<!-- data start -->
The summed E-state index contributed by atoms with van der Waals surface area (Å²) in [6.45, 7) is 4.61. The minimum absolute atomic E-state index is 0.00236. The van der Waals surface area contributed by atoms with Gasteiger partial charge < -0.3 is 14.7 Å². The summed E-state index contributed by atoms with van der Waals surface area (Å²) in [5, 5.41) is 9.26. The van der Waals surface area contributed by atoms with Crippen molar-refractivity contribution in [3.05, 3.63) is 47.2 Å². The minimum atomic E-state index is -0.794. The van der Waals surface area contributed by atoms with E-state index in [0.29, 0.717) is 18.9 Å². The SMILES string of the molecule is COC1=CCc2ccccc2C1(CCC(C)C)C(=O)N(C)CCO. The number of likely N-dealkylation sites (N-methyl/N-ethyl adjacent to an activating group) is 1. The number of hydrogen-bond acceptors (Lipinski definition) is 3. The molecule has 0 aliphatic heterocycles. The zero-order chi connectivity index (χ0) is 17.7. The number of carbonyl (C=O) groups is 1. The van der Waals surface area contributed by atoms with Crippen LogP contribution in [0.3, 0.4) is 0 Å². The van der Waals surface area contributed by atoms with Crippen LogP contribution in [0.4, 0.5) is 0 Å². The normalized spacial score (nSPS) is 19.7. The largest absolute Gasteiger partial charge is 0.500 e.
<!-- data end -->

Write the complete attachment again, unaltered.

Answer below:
The summed E-state index contributed by atoms with van der Waals surface area (Å²) in [6.45, 7) is 4.61. The minimum absolute atomic E-state index is 0.00236. The van der Waals surface area contributed by atoms with Gasteiger partial charge < -0.3 is 14.7 Å². The summed E-state index contributed by atoms with van der Waals surface area (Å²) in [5, 5.41) is 9.26. The van der Waals surface area contributed by atoms with Crippen molar-refractivity contribution in [3.05, 3.63) is 47.2 Å². The minimum atomic E-state index is -0.794. The van der Waals surface area contributed by atoms with E-state index in [0.29, 0.717) is 18.9 Å². The SMILES string of the molecule is COC1=CCc2ccccc2C1(CCC(C)C)C(=O)N(C)CCO. The number of likely N-dealkylation sites (N-methyl/N-ethyl adjacent to an activating group) is 1. The number of hydrogen-bond acceptors (Lipinski definition) is 3. The molecule has 0 aliphatic heterocycles. The zero-order chi connectivity index (χ0) is 17.7. The number of carbonyl (C=O) groups is 1. The van der Waals surface area contributed by atoms with Crippen LogP contribution in [0.3, 0.4) is 0 Å². The van der Waals surface area contributed by atoms with Crippen LogP contribution in [0.4, 0.5) is 0 Å². The normalized spacial score (nSPS) is 19.7. The largest absolute Gasteiger partial charge is 0.500 e.